Guatemala inaugurated its Israel embassy in Jerusalem on Wednesday, becoming the first country to follow in the footsteps of the United States' deeply controversial move that was accompanied by deadly violence on the Gaza border.
Israeli Prime Minister Benjamin Netanyahu and Guatemalan President Jimmy Morales were among officials who attended a ceremony inaugurating the new embassy at an office park in the disputed city, which is at the heart of the Israeli-Palestinian conflict.
The US and Guatemalan moves break with decades of international consensus. US ambassador to Israel David Friedman also attended Wednesday's ceremony.
So far the only other nation with immediate plans to open an Israel embassy in Jerusalem is Paraguay, expected to do so before the end of the month.
Netanyahu profusely praised Guatemala for making the move and noted it came only two days after the United States opened its embassy in Jerusalem.
The Israeli premier spoke of Guatemala's early recognition of the state of Israel after its creation in 1948 and said he would visit the country of 16 million on his next visit to Latin America.
"I look forward to assessing with you the practical ways... that we can advance this friendship and this alliance," Netanyahu said.
"But today, I just want to say how delighted we are to have you."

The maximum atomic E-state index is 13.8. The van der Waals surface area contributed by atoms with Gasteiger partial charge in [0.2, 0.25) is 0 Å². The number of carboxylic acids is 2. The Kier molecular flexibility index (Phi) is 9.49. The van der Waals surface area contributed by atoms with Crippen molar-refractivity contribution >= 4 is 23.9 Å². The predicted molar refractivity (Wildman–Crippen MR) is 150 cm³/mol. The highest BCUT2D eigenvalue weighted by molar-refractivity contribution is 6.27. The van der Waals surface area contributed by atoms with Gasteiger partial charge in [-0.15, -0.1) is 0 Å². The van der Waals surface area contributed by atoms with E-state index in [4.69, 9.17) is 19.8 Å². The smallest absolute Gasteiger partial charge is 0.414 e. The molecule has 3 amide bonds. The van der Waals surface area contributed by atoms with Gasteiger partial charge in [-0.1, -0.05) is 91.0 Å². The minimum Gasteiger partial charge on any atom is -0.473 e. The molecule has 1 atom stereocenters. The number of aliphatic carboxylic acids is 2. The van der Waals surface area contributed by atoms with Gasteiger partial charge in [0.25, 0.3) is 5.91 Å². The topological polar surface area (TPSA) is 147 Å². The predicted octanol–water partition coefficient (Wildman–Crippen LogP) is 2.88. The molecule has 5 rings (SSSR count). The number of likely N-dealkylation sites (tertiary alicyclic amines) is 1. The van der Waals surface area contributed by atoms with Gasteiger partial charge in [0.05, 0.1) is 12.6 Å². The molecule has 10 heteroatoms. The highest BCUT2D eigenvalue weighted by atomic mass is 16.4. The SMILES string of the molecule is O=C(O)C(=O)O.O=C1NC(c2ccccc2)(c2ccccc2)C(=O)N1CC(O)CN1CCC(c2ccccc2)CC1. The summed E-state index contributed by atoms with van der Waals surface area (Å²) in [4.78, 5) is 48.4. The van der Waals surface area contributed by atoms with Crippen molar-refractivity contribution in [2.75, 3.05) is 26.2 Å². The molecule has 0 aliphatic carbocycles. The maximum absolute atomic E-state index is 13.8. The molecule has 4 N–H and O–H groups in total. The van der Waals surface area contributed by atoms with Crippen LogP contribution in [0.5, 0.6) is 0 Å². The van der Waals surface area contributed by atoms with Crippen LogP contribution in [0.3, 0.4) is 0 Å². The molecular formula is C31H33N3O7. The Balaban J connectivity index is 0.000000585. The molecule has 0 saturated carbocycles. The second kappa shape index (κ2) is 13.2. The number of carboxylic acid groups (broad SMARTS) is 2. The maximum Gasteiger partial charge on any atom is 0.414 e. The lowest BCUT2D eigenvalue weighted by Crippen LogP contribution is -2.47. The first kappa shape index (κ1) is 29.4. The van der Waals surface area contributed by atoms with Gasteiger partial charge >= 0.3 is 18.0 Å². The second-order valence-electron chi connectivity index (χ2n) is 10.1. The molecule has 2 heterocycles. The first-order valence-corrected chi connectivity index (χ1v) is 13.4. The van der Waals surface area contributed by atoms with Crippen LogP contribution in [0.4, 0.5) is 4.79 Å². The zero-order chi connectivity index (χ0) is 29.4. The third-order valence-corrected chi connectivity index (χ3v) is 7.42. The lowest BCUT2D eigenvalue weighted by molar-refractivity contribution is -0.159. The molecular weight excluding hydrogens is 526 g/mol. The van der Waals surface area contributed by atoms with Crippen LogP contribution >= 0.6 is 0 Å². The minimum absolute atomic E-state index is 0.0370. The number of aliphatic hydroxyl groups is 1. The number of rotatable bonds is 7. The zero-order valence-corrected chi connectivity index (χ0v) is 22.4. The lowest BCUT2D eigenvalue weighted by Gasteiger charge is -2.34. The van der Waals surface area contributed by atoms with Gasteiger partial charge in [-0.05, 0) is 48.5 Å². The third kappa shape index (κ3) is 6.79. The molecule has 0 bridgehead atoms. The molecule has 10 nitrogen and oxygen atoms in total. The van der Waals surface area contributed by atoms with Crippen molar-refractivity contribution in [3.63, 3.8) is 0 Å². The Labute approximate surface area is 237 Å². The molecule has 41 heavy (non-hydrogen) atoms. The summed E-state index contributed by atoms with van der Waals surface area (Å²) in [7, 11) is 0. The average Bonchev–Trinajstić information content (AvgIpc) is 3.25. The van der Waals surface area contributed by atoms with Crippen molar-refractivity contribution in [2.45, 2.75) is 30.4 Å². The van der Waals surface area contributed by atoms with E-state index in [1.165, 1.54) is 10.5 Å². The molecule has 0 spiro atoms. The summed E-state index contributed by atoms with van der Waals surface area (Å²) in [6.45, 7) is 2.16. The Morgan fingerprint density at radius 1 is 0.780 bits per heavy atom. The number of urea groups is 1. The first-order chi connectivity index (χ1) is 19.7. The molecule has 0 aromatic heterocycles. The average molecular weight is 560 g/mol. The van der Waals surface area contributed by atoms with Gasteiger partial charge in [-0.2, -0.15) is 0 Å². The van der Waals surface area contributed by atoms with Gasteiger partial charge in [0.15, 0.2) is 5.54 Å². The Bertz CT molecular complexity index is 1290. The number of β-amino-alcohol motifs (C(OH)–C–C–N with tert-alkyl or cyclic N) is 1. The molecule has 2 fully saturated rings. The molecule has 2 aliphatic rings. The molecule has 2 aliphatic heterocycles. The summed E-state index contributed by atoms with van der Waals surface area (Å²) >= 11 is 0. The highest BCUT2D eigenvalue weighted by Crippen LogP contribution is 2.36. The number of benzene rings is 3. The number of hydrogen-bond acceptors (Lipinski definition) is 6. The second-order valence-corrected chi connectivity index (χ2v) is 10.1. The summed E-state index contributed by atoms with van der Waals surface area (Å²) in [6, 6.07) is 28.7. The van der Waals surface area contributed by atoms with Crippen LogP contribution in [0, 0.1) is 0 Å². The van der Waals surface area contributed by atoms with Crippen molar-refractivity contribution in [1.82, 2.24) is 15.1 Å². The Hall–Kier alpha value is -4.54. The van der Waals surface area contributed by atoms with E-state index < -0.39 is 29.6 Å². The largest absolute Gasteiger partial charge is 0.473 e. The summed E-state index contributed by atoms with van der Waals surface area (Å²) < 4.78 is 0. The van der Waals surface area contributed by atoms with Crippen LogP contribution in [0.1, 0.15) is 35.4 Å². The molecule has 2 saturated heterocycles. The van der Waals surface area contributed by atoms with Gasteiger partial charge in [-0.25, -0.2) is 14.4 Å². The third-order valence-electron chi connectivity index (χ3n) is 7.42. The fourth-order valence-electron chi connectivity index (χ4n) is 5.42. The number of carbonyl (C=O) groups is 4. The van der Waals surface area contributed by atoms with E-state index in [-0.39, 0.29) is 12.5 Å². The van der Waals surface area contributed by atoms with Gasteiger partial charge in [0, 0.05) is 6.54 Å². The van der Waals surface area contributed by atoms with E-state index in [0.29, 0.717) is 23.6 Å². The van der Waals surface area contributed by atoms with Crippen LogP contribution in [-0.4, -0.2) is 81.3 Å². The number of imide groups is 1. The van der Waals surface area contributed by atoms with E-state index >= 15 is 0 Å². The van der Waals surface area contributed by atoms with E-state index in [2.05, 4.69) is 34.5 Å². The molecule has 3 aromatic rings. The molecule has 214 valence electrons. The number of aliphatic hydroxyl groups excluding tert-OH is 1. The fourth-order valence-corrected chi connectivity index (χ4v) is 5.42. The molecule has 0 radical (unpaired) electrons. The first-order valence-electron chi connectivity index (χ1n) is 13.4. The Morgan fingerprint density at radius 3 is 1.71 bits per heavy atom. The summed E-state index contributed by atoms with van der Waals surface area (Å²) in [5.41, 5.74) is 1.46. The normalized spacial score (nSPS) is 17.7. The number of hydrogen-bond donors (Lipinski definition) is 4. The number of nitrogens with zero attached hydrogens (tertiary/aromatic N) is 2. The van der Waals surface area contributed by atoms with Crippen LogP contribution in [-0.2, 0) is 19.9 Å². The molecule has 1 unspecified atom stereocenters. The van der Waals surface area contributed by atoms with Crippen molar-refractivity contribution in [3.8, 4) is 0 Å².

Morales called it a "transcendental moment for future generations" who will "remember that friendly countries took courageous decisions in favour of Israel and we do this because you have a special place in our hearts."
Morales's decision to move Guatemala's embassy has been seen as partly influenced by his evangelical religious beliefs.
Evangelicals want to see Jews rebuild their temple in Jerusalem, which according to their beliefs would facilitate the second coming of Christ.
The move is also seen by some as a gesture to elicit US support at a time when Morales stands accused by Guatemalan prosecutors of accepting illegal campaign contributions.
Former Guatemalan foreign minister Gabriel Orellana has said Morales's embassy move has the effect of banishing his country "to the fringes of the United Nations".
Jerusalem's status is perhaps the thorniest issue in the Israeli-Palestinian conflict.
Israel considers the entire city its capital, while the Palestinians see east Jerusalem as the capital of their future state.
Israel occupied the West Bank and east Jerusalem in 1967 and later annexed east Jerusalem in a move never recognised by the international community.